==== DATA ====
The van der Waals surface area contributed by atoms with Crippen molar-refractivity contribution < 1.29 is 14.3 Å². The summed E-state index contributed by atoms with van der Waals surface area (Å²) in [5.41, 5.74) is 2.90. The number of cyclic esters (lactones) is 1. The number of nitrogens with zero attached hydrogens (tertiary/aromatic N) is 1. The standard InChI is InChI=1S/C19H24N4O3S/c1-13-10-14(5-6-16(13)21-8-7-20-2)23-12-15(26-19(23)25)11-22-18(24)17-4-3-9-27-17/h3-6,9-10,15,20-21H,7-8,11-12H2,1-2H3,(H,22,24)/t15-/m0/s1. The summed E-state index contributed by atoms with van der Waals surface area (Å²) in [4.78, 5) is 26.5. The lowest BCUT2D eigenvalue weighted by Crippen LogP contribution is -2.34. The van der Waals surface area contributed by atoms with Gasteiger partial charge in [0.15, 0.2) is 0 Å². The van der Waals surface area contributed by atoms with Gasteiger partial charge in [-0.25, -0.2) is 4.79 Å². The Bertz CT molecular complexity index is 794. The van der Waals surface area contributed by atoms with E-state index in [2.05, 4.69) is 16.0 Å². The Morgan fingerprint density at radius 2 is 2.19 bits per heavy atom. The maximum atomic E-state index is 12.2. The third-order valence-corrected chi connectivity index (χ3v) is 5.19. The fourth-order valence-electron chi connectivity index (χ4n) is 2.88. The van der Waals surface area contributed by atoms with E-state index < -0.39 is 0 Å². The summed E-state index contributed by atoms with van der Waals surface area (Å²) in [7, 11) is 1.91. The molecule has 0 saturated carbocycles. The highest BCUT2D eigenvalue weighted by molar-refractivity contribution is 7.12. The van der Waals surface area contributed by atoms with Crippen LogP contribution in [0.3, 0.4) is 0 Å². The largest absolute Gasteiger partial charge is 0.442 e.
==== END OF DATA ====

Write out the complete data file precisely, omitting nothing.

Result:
The van der Waals surface area contributed by atoms with Crippen molar-refractivity contribution < 1.29 is 14.3 Å². The summed E-state index contributed by atoms with van der Waals surface area (Å²) in [5.41, 5.74) is 2.90. The number of cyclic esters (lactones) is 1. The number of nitrogens with zero attached hydrogens (tertiary/aromatic N) is 1. The standard InChI is InChI=1S/C19H24N4O3S/c1-13-10-14(5-6-16(13)21-8-7-20-2)23-12-15(26-19(23)25)11-22-18(24)17-4-3-9-27-17/h3-6,9-10,15,20-21H,7-8,11-12H2,1-2H3,(H,22,24)/t15-/m0/s1. The summed E-state index contributed by atoms with van der Waals surface area (Å²) in [4.78, 5) is 26.5. The lowest BCUT2D eigenvalue weighted by Crippen LogP contribution is -2.34. The van der Waals surface area contributed by atoms with Gasteiger partial charge in [0.15, 0.2) is 0 Å². The van der Waals surface area contributed by atoms with Gasteiger partial charge in [-0.25, -0.2) is 4.79 Å². The Bertz CT molecular complexity index is 794. The van der Waals surface area contributed by atoms with E-state index in [2.05, 4.69) is 16.0 Å². The Morgan fingerprint density at radius 2 is 2.19 bits per heavy atom. The maximum atomic E-state index is 12.2. The third-order valence-corrected chi connectivity index (χ3v) is 5.19. The fourth-order valence-electron chi connectivity index (χ4n) is 2.88. The van der Waals surface area contributed by atoms with E-state index < -0.39 is 0 Å². The summed E-state index contributed by atoms with van der Waals surface area (Å²) in [7, 11) is 1.91. The molecule has 0 saturated carbocycles. The highest BCUT2D eigenvalue weighted by molar-refractivity contribution is 7.12. The van der Waals surface area contributed by atoms with Crippen LogP contribution in [0.3, 0.4) is 0 Å². The largest absolute Gasteiger partial charge is 0.442 e.